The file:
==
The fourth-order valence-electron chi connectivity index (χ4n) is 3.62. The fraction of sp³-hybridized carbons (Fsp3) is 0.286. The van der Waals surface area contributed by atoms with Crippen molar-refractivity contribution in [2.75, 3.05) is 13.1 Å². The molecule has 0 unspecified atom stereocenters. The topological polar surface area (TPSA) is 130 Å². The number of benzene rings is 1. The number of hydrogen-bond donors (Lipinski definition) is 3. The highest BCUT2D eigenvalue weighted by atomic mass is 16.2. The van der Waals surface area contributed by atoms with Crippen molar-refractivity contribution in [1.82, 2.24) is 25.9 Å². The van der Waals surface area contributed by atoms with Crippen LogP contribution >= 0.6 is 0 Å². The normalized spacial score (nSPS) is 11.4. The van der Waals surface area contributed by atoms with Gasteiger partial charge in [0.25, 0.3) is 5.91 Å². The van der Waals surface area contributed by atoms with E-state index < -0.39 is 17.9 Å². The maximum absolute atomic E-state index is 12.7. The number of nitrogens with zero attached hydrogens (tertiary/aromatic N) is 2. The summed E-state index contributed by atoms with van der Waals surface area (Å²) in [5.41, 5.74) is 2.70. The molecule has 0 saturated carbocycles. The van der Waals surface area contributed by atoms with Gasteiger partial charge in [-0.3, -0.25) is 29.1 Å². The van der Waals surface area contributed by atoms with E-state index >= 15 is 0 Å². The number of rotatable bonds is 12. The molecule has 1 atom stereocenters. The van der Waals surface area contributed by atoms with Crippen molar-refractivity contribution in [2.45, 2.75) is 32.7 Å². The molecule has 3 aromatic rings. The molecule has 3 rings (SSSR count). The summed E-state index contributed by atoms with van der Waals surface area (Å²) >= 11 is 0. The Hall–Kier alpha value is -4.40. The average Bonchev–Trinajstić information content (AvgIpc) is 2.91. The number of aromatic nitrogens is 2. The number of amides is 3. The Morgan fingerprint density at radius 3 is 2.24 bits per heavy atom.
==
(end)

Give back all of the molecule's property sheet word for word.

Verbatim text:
The fourth-order valence-electron chi connectivity index (χ4n) is 3.62. The fraction of sp³-hybridized carbons (Fsp3) is 0.286. The van der Waals surface area contributed by atoms with Crippen molar-refractivity contribution in [2.75, 3.05) is 13.1 Å². The molecule has 0 unspecified atom stereocenters. The topological polar surface area (TPSA) is 130 Å². The number of benzene rings is 1. The number of hydrogen-bond donors (Lipinski definition) is 3. The highest BCUT2D eigenvalue weighted by atomic mass is 16.2. The van der Waals surface area contributed by atoms with Crippen molar-refractivity contribution in [1.82, 2.24) is 25.9 Å². The van der Waals surface area contributed by atoms with Crippen LogP contribution >= 0.6 is 0 Å². The normalized spacial score (nSPS) is 11.4. The van der Waals surface area contributed by atoms with Gasteiger partial charge in [0.25, 0.3) is 5.91 Å². The van der Waals surface area contributed by atoms with E-state index < -0.39 is 17.9 Å². The maximum absolute atomic E-state index is 12.7. The number of nitrogens with zero attached hydrogens (tertiary/aromatic N) is 2. The summed E-state index contributed by atoms with van der Waals surface area (Å²) in [5.41, 5.74) is 2.70. The molecule has 0 saturated carbocycles. The van der Waals surface area contributed by atoms with Gasteiger partial charge in [-0.3, -0.25) is 29.1 Å². The van der Waals surface area contributed by atoms with E-state index >= 15 is 0 Å². The number of rotatable bonds is 12. The molecule has 1 atom stereocenters. The van der Waals surface area contributed by atoms with Crippen molar-refractivity contribution in [2.45, 2.75) is 32.7 Å². The molecule has 3 aromatic rings. The molecule has 3 rings (SSSR count). The summed E-state index contributed by atoms with van der Waals surface area (Å²) >= 11 is 0. The Hall–Kier alpha value is -4.40. The average Bonchev–Trinajstić information content (AvgIpc) is 2.91. The number of aromatic nitrogens is 2. The number of amides is 3. The Morgan fingerprint density at radius 3 is 2.24 bits per heavy atom.